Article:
The Blaine County Housing Authority is putting out a call for companies interested in redeveloping the Lift Tower Lodge property at the southern entrance to Ketchum, hoping the responses shed more light on what to do with the aging motel. From now until the end of the month, the Housing Authority is asking interested contractors to submit their names and résumés.
The request doesn’t mean that other options, such as selling the property or making some structural improvements to the current building, are off the table. It’s only meant to give the Housing Authority a clearer idea of what a redevelopment project might look like, according to Housing Authority Executive Director Nathan Harvill.
The 14-room building, donated to the Housing Authority in 2014, is now used as affordable short-term housing for seasonal workers and people who are between homes. But a shortage of affordable long-term housing in the Wood River Valley—and an increase in job opportunities in less pricey parts of the state—has raised the question of whether the property could better serve the community another way. If the Housing Authority decides to go the redevelopment route, the site could be repurposed to include longer-term affordable housing units as well as commercial space.
“What we’re trying to do here is essentially save a spot for the people who live here and work here and make this county function,” Harvill said.
In some ways, selling the property and putting the money toward affordable housing somewhere else in the county would probably be “the path of least resistance,” Harvill said. But that path may not make the most sense economically: Whether the Housing Authority would be able to get as much housing for its buck elsewhere in the north valley is unknown.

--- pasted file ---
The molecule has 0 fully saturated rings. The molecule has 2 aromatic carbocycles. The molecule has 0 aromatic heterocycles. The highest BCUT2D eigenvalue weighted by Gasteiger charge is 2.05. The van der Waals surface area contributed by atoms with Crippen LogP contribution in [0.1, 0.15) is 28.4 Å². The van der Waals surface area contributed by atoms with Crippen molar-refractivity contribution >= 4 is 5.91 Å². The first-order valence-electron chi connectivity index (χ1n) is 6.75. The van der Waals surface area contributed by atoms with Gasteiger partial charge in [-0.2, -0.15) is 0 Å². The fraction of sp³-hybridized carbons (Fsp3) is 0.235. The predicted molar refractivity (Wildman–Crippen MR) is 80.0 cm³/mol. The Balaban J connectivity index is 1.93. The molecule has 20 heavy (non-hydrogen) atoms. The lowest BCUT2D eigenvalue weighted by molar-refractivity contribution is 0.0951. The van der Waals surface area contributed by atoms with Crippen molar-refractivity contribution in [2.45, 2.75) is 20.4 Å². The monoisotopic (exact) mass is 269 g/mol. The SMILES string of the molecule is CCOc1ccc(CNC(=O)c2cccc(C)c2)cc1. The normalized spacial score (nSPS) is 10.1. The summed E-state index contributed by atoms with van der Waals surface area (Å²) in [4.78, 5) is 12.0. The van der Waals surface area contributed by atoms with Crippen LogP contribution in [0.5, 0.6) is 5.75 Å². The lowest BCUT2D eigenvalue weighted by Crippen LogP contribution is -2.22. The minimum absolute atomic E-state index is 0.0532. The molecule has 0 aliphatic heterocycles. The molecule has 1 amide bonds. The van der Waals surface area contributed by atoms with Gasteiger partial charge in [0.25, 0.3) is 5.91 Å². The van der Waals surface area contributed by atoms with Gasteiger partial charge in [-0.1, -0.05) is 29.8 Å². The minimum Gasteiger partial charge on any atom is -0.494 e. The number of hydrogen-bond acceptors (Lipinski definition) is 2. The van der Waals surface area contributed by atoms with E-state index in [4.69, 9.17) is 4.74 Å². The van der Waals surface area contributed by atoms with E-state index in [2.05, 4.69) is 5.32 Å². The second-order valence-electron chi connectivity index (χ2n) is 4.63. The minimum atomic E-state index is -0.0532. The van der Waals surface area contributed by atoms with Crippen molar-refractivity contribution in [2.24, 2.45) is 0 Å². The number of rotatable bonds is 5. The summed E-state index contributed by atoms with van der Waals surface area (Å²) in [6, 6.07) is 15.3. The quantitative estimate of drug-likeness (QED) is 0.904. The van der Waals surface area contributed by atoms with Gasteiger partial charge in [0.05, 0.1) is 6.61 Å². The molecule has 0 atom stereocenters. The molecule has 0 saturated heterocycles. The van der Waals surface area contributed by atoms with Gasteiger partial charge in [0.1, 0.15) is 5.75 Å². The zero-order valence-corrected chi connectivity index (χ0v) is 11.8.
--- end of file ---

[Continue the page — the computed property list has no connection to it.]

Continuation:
Another option is to leave the lodge largely as is, though repairs—such as a new roof—would likely be needed.
The current housing situation at Lift Tower Lodge “isn’t really aligning with what our mission is—to be stewards of long-term affordable housing,” said Housing Authority Chairman Mason Fredrickson. But he emphasized the need for caution and thorough research before diving headfirst into big changes.
“We don’t want to get in over our heads,” Fredrickson said. “I think we’re going into uncharted territory for our organization and we want to be careful and thoughtful about all our options.”
The idea is still in the early stages, and the Housing Authority hasn’t had in-depth discussions yet about what the income limit for new housing units might be. At a meeting in August, ARCH Community Housing Trust Executive Director Michelle Griffith suggested targeting renters who earn 60 to 80 percent of area median income, between about $46,000 to $61,000 for a household of four. At ARCH’s completed Shenandoah Homes townhouse project in Hailey, eligibility is capped at 60 percent of area median income and the three-bedroom, 3.5-bath units rent for $950 per month.
But while the Housing Authority hasn’t settled on numbers yet, board members have agreed on one thing, Harvill said—they would like to see a mix of incomes in any new development.
“So many policies nationwide really segregate the ‘lower income housing’ from the rest of the community,” he said. “We don’t want anything that’s going to do that. We want something that’s going to be integrated, where people can be neighbors and build a stronger community bond.”
Harvill sees a chance for the redeveloped property to be not just an economic asset to the community but a cultural asset as well, a way to honor the “unique” culture of Sun Valley, where trust fund recipients live alongside ski lift operators.
“We want to try to preserve the spirit of that sort of community,” he said. “If that’s something that could be done through the use of this land and redevelopment of it, we’d be very happy to see that.”
The Housing Authority is also looking at putting commercial space on the first floor of the redeveloped site, making the building more consistent with other buildings nearby. The Housing Authority, which currently rents its offices, could potentially use the space as a more permanent home, Harvill said.
Whichever route the Housing Authority goes, “having the land is huge,” Fredrickson said.
“People will tell you, to have the land is the most difficult part,” he said.